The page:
• Philip Morris monitored the smoking habits of people as young as 12 because "today's teenager is tomorrow's regular customer."
  • A Philip Morris memo warned that the smoking rate among 12 to 18 year olds was declining, which meant the company would "no longer be able to rely on a rapidly increasing pool of teenagers from which to replace smokers lost through normal attrition."
  • A later Philip Morris memo which noted an "en­cour­aging upward trend" in youth's smoking rates.
  • A RJR executive wrote in one memo, "to insure increased and longer-term growth for Camel Filter, the brand must increase its share of penetration among the 14 to 24 age group ... which repre­sents tomor­row's cigarette business."
  • One RJR memo suggests putting cigarette bill­boards near where young people hang out including near rock concert halls, fast food restaurants, convenience stores, video game arcades, city basketball courts, and record stores.
  • A RJR memo which says, "any desired additional nicotine kick could be easily obtained through pH regulation."

The tobacco giants have recently been ordered to release another 39,000 internal documents, a major break­through for consumers. The judge ruled that the industry improperly concealed research about nicotine, addiction, and even the brand preferences of children as young as 5 years old. The judge said that the industry deliberately misrepre­sented documents to hide evidence of crime and fraud.

One of those documents sets out a scheme in which the tobacco companies agreed among themselves not to do research into the health hazards of smoking, while simulta­neously issuing public assurances that the health risks of smoking were unproved. The documents also detail four decades of secret industry efforts to manipulate the impact of nicotine to keep smokers hooked. The most common method, according to documents, is the addition of ammonia to boost the level of nicotine.

Because of these revelations, for the first time ever, it appears Congress will formulate a policy to reduce the pain, suffering, and death caused by this addictive drug.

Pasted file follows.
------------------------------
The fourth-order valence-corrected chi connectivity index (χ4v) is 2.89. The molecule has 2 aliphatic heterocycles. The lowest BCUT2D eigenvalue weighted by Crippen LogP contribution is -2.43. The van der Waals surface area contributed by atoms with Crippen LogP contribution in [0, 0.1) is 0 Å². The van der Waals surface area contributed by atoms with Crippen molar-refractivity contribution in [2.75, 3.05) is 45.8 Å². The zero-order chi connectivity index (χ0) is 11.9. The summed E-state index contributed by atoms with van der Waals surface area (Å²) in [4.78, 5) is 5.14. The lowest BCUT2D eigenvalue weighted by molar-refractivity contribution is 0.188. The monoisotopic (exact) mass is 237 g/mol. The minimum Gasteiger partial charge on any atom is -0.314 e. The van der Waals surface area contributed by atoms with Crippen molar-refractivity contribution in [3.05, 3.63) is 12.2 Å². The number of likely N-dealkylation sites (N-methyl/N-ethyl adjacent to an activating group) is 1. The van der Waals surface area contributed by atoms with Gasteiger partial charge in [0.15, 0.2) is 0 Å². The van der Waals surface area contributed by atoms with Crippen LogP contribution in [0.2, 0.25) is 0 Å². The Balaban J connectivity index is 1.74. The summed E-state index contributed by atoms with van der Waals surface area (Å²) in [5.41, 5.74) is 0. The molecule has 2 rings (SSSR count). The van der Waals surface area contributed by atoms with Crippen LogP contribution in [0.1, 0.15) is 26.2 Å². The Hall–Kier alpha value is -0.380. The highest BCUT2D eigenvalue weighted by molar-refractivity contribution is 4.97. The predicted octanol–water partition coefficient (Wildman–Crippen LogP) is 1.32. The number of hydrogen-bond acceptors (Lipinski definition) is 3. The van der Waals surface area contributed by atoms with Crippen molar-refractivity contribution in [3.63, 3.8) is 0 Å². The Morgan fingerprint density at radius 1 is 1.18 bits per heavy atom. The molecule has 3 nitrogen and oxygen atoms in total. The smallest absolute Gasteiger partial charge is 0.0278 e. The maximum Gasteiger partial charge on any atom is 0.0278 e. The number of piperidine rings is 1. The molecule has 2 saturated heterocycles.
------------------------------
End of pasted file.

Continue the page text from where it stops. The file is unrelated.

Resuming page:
It is absolutely essential that the nation's tobacco policy protect our chil­dren, force the tobacco companies to make public all of their secret docu­ments, and force the industry to be held accountable for all of its illegal and immoral acts.

It is disturbing to watch people huddled outside of their offices in the cold of winter because they are too addicted to nicotine to quit. It is outrageous that 3,000 American children start smoking every day, some of them before they have graduated from elementary school. It is heartbreaking to hear the stories of nearly 500,000 people who die every year from tobacco related causes.

Just the other day, I heard the story of a 31 year-old mother of two children who was fighting lung cancer. Less than a week after the story aired, she died.

As I thought of all this, I recalled the Great Man's funeral. People flew in from all over the country. The church was too packed to hold all who came to pay their last respects to this man. A special sound system was set up so that they could hear and take part in the service. For years after his death, people came to his family to share end­less tales of how he had helped them. His fourth daughter, the law student at the time of his death, remem­bers a grown man crying as he related the story of how her father had saved his business from bankrupt­cy and had never asked to be paid. He was ashamed that even though he had made a financial recovery, he had never paid her father.

The stories she heard had a common thread. Her father had touched each of these lives in a special and meaningful way. He had always given of himself without asking for anything in return. He had championed causes when it was the right thing to do without regard for their popularity or the risk involved.

After years of seeking closure and answers for the senseless death of the Great Man, his daughters have finally received a little of both through the good works of trial lawyers.

For all the sons and daughters, mothers and fa­thers, wives and husbands whose loved ones' lives have been cut short by tobacco, and for all the suffering yet to come, their heroes are trial lawyers. For all those whose families and loved ones have been spared heartache and pain because the tobacco indu­stry's sordid secrets have been revealed, their he­roes are trial law­yers.

And my hero ... he was a trial lawyer, too. He was a Great Man. He was my father.

And, while I could not provide my father with the reassur­ance he was seeking when he asked me how he could continue his work when he had lost his voice, I strive every day to continue his legacy and keep his spirit alive. He would have liked that his daughter, thirty years later, would follow in his footsteps as the president of MATA, an organiza­tion he dearly loved.

Like each of you, and like my father, I am proud to be a trial lawyer.